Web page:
The Nitwits were out in force this week. Brexit – like any other real, potential or imagined crisis – provides wonderful opportunities for pension scammers. Put people into a corner; wrap them in fear and uncertainty; set semi-literate politicians against each other; and carve out a nifty niche to scam away with deadly precision.
Just as World War II created a huge black market for silk stockings, chocolate and other luxuries, Brexit is giving pension scammers the perfect marketing slogan:
“Move all your money, assets, pensions, silk stockings and chocolates to Spain/France/Portugal/other European expat destination. Don’t let the British institutions look after your hard-earned life savings – let us at Jolly Johnny Rotten Stealth Management “look after” it all. And then you will develop perfect white teeth, silky grey hair, a perfect figure and a golden beach to trot happily along like a thoroughbred with your equally handsome partner for the rest of your life.”
My thoughts on pension scammers are well known – and I must have written thousands of words about the likes of Stephen Ward, James Hadley, David Vilka, Darren Kirby, Peter Kenny et al. But almost as bad as the scammers are those who call the victims “stupid” and “greedy”.
Usually, I manage to rise above such rubbish – as these people “know not what they say”. But the other day one such nitwit crawled out of the woodwork on a Facebook forum called British Ex-Pats in Spain. Rejoicing in the name “Ralph Ehlers” this geezer seems to be good at multi tasking having founded a variety of businesses involved in legal stuff, crowd funding, startups, contracts, investing, insurance, network technology and web design – and he also finds time to be in a relationship.
This self-professed expert on everything from law to IT (and probably tights and Mars bars) gave a stern warning:
“The increasing possibility of a no-deal Brexit is causing much angst among British nationals living in Spain.
• If you have bank accounts, savings or investments in the UK, consider moving them to Spain now. Sterling may drop suddenly in the case of a no deal exit; there may also be temporary problems moving money in and out of the EU.
• If you have a personal pension in the UK (this doesn’t apply to state or public service/occupational pensions) and have not yet retired, think about getting advice about how to deal with this and cashing it in if you’re old enough, or moving it. There may be issues with the rights of UK insurers/financial services providers to operate in the EU without having a formal presence there after Brexit and these could cause problems e.g. with insurers making payments to those living outside the UK. Write to your insurer/private pension company in the UK to ask them what plans they have put in place for post-Brexit scenarios”
I suggested that this nitwit ought to be careful about scaremongering people right into the clutches of the pension scammers:
“Please be very careful about encouraging people to panic and move their British pensions. Spain is full of pension scammers who will love to stick thousands of victims in QROPS they don’t need, insurance bonds they can’t afford and expensive, high-risk investments which will destroy their funds. Thousands of Continental Wealth Management victims wish they had left their pensions in the UK where they were safe from these criminals.https://pension-life.com/continental-wealth-management…/”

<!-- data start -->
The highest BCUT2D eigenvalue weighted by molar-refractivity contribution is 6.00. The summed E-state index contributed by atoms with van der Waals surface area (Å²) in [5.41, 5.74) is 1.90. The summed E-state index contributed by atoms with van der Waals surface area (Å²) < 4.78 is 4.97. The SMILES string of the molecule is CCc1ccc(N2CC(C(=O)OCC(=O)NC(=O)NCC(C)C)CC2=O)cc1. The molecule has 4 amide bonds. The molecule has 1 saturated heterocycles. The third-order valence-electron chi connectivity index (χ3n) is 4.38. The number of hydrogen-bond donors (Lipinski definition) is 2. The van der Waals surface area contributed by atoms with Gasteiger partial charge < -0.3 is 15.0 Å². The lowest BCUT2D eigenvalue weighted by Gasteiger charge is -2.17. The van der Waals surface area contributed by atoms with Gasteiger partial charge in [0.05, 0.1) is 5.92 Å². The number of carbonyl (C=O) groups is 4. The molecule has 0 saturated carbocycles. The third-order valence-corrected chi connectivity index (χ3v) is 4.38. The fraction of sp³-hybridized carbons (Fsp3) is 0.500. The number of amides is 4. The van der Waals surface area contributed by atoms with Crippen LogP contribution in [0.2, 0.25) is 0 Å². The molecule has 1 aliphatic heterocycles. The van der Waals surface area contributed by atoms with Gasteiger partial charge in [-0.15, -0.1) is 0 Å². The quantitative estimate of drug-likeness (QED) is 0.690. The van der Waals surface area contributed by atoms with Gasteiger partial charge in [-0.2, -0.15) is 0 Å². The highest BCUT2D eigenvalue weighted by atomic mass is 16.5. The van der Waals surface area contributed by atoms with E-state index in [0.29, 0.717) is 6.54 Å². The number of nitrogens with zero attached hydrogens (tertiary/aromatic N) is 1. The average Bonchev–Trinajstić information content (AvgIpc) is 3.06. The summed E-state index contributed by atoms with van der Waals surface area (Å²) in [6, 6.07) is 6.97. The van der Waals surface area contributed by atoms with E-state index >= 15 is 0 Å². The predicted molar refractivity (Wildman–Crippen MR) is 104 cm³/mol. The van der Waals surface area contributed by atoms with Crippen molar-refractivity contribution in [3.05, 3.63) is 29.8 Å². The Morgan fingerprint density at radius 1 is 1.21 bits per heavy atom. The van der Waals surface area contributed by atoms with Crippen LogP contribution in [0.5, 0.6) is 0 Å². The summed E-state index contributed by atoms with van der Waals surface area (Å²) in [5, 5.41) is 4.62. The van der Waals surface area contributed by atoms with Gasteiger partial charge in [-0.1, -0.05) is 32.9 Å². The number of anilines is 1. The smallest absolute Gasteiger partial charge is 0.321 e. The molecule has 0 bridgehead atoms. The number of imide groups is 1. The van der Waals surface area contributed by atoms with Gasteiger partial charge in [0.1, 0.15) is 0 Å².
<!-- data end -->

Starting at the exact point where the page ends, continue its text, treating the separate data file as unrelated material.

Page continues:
Nitwit countered with:
“Good that you pointed out how stupid people are to sign up for something they cannot afford. Guess they have timeshare as well.”
And not content with just demonstrating what a jerk he is, he continued to press the point home:
“You obviously made it your purpose in life to hunt pension scammers. Is that motherly instinct or didn’t they give you a job in the fraud squad? Back to the thread, which you use now for a completely different reason. I am sure that there are a lot of people valuing your advice, but we are chatting about general “getting your finances in order” not about pension fraudsters. I am sure there is a thread for it somewhere.”
Anyway, on a lighter note, I had a nice chat later in the week with a nice man called Des Cooney of Axis Strategy – an advisory firm in France. Kim had called him to ask if Axis Strategy had a license to provide investment advice. Mr. Cooney (we never quite made it to first name terms) wasn’t terribly enthusiastic about being asked such an “intrusive” question. He said that his firm didn’t provide investment advice – only pension transfer advice. So, I read him the home page of his website:
“We help our clients make wise financial decisions when transferring their UK pensions overseas.”
Seriously, I was only trying to be helpful. He pointed out that it didn’t mean that the firm was advising clients on what to invest their pensions in – but to try to make friendly suggestions as to how they should make their own decisions as to how to choose investments. And that Axis Strategy’s service was “execution only”.
Anyway, once I had turned my hearing aid down a notch or two, and I had explained I didn’t have a police uniform, we got along just fine. I do hope that he changes the wording on his website – perhaps I could introduce him to my new friend Ralph Ehlers who does web design.
Talking of friends, one of my best mates – jolly Micky Doggerty from Woodbroke Grope, is getting rather a lot of attention on Twitter (and not in a good way). In fact, while pension scammers normally go after unsophisticated, low-risk, naive investors, Tricky Micky has gone for experienced investors – and they are not amused. In fact, they want him jailed for fraud.